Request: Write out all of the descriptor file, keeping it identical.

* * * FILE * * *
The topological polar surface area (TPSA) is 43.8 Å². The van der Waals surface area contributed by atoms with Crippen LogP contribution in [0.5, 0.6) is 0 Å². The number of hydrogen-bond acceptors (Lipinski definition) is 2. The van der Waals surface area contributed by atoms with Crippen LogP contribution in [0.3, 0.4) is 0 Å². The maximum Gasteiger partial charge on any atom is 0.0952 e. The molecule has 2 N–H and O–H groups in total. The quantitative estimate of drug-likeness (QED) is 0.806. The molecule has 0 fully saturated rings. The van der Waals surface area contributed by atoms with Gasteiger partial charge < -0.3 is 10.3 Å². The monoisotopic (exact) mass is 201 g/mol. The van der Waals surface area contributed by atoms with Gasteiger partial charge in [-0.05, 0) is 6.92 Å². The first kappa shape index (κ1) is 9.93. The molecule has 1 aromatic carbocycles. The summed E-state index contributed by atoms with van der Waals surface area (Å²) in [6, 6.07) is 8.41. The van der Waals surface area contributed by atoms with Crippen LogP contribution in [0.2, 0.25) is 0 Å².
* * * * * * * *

The topological polar surface area (TPSA) is 43.8 Å². The van der Waals surface area contributed by atoms with Crippen LogP contribution in [0.5, 0.6) is 0 Å². The number of hydrogen-bond acceptors (Lipinski definition) is 2. The van der Waals surface area contributed by atoms with Crippen LogP contribution in [0.3, 0.4) is 0 Å². The maximum Gasteiger partial charge on any atom is 0.0952 e. The molecule has 2 N–H and O–H groups in total. The quantitative estimate of drug-likeness (QED) is 0.806. The molecule has 0 fully saturated rings. The van der Waals surface area contributed by atoms with Gasteiger partial charge < -0.3 is 10.3 Å². The monoisotopic (exact) mass is 201 g/mol. The van der Waals surface area contributed by atoms with Gasteiger partial charge in [-0.05, 0) is 6.92 Å². The first kappa shape index (κ1) is 9.93. The molecule has 1 aromatic carbocycles. The summed E-state index contributed by atoms with van der Waals surface area (Å²) in [6, 6.07) is 8.41. The van der Waals surface area contributed by atoms with Crippen LogP contribution in [0.2, 0.25) is 0 Å².